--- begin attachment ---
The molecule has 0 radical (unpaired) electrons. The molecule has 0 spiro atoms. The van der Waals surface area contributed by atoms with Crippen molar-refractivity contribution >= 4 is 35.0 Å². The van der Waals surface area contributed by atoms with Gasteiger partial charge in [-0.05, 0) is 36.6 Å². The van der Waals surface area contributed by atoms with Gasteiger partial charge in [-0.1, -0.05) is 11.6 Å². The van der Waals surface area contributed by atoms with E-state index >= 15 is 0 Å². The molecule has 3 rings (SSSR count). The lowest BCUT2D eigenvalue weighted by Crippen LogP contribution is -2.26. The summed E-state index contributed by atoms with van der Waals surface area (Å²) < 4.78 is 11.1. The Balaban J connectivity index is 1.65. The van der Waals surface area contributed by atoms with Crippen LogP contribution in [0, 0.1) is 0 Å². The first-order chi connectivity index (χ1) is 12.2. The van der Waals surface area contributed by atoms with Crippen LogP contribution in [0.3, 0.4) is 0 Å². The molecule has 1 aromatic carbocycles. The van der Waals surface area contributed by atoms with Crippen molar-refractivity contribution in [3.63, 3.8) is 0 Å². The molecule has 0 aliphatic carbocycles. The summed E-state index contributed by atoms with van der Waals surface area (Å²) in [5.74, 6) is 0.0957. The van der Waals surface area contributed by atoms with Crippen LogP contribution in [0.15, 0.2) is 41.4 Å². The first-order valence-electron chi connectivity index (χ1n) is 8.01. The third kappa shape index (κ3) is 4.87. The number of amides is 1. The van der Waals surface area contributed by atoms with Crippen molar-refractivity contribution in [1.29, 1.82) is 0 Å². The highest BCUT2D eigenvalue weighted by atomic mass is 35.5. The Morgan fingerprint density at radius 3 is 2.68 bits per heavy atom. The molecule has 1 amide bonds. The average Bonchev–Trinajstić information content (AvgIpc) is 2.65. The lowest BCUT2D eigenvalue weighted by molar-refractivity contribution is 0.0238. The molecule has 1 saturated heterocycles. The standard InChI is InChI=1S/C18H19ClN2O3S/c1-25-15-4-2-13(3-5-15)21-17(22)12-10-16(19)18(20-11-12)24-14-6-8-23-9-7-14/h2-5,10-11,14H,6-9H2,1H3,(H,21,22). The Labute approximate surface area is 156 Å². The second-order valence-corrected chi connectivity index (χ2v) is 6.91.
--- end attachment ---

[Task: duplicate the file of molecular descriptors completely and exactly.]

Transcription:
The molecule has 0 radical (unpaired) electrons. The molecule has 0 spiro atoms. The van der Waals surface area contributed by atoms with Crippen molar-refractivity contribution >= 4 is 35.0 Å². The van der Waals surface area contributed by atoms with Gasteiger partial charge in [-0.05, 0) is 36.6 Å². The van der Waals surface area contributed by atoms with Gasteiger partial charge in [-0.1, -0.05) is 11.6 Å². The van der Waals surface area contributed by atoms with E-state index >= 15 is 0 Å². The molecule has 3 rings (SSSR count). The lowest BCUT2D eigenvalue weighted by Crippen LogP contribution is -2.26. The summed E-state index contributed by atoms with van der Waals surface area (Å²) < 4.78 is 11.1. The Balaban J connectivity index is 1.65. The van der Waals surface area contributed by atoms with Crippen LogP contribution in [0, 0.1) is 0 Å². The first-order chi connectivity index (χ1) is 12.2. The van der Waals surface area contributed by atoms with Crippen LogP contribution in [0.3, 0.4) is 0 Å². The molecule has 1 aromatic carbocycles. The van der Waals surface area contributed by atoms with Crippen molar-refractivity contribution in [3.63, 3.8) is 0 Å². The molecule has 0 aliphatic carbocycles. The summed E-state index contributed by atoms with van der Waals surface area (Å²) in [5.74, 6) is 0.0957. The van der Waals surface area contributed by atoms with Crippen LogP contribution in [0.15, 0.2) is 41.4 Å². The first-order valence-electron chi connectivity index (χ1n) is 8.01. The third kappa shape index (κ3) is 4.87. The number of amides is 1. The van der Waals surface area contributed by atoms with Crippen molar-refractivity contribution in [1.29, 1.82) is 0 Å². The highest BCUT2D eigenvalue weighted by atomic mass is 35.5. The Morgan fingerprint density at radius 3 is 2.68 bits per heavy atom. The molecule has 1 amide bonds. The average Bonchev–Trinajstić information content (AvgIpc) is 2.65. The lowest BCUT2D eigenvalue weighted by molar-refractivity contribution is 0.0238. The molecule has 1 saturated heterocycles. The standard InChI is InChI=1S/C18H19ClN2O3S/c1-25-15-4-2-13(3-5-15)21-17(22)12-10-16(19)18(20-11-12)24-14-6-8-23-9-7-14/h2-5,10-11,14H,6-9H2,1H3,(H,21,22). The Labute approximate surface area is 156 Å². The second-order valence-corrected chi connectivity index (χ2v) is 6.91.